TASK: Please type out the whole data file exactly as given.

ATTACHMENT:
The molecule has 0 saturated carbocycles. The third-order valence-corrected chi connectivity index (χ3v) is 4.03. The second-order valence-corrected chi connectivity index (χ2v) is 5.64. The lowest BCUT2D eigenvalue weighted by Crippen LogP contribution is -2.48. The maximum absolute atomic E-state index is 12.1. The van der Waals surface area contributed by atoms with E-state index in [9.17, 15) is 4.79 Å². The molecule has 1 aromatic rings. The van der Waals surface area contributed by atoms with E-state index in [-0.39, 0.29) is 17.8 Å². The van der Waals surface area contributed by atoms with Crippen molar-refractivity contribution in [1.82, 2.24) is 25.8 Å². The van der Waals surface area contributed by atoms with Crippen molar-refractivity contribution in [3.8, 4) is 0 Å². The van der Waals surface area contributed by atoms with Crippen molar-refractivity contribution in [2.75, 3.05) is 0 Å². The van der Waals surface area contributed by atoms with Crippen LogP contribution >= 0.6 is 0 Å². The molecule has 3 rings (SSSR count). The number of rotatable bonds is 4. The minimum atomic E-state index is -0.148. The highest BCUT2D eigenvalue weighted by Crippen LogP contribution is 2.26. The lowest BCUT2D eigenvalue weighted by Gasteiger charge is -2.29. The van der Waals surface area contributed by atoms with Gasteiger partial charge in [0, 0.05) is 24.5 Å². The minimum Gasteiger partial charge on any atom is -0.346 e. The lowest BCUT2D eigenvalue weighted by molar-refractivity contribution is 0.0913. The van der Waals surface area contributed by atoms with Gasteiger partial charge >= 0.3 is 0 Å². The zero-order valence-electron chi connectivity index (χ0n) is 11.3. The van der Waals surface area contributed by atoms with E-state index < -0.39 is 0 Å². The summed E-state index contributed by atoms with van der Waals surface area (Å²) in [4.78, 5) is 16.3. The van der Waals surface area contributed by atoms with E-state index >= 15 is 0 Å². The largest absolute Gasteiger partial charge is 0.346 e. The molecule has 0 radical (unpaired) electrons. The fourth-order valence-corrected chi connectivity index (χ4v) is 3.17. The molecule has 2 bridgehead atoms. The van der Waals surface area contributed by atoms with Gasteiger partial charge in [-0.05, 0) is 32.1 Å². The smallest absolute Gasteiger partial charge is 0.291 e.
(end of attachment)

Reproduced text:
The molecule has 0 saturated carbocycles. The third-order valence-corrected chi connectivity index (χ3v) is 4.03. The second-order valence-corrected chi connectivity index (χ2v) is 5.64. The lowest BCUT2D eigenvalue weighted by Crippen LogP contribution is -2.48. The maximum absolute atomic E-state index is 12.1. The van der Waals surface area contributed by atoms with E-state index in [9.17, 15) is 4.79 Å². The molecule has 1 aromatic rings. The van der Waals surface area contributed by atoms with E-state index in [-0.39, 0.29) is 17.8 Å². The van der Waals surface area contributed by atoms with Crippen molar-refractivity contribution in [1.82, 2.24) is 25.8 Å². The van der Waals surface area contributed by atoms with Crippen molar-refractivity contribution in [3.8, 4) is 0 Å². The van der Waals surface area contributed by atoms with Crippen molar-refractivity contribution in [2.75, 3.05) is 0 Å². The van der Waals surface area contributed by atoms with Crippen LogP contribution >= 0.6 is 0 Å². The molecule has 3 rings (SSSR count). The number of rotatable bonds is 4. The minimum atomic E-state index is -0.148. The highest BCUT2D eigenvalue weighted by Crippen LogP contribution is 2.26. The lowest BCUT2D eigenvalue weighted by Gasteiger charge is -2.29. The van der Waals surface area contributed by atoms with Gasteiger partial charge in [0, 0.05) is 24.5 Å². The minimum Gasteiger partial charge on any atom is -0.346 e. The lowest BCUT2D eigenvalue weighted by molar-refractivity contribution is 0.0913. The van der Waals surface area contributed by atoms with Gasteiger partial charge >= 0.3 is 0 Å². The zero-order valence-electron chi connectivity index (χ0n) is 11.3. The van der Waals surface area contributed by atoms with E-state index < -0.39 is 0 Å². The summed E-state index contributed by atoms with van der Waals surface area (Å²) in [4.78, 5) is 16.3. The van der Waals surface area contributed by atoms with E-state index >= 15 is 0 Å². The largest absolute Gasteiger partial charge is 0.346 e. The molecule has 0 radical (unpaired) electrons. The fourth-order valence-corrected chi connectivity index (χ4v) is 3.17. The molecule has 2 bridgehead atoms. The van der Waals surface area contributed by atoms with Gasteiger partial charge in [-0.05, 0) is 32.1 Å². The smallest absolute Gasteiger partial charge is 0.291 e.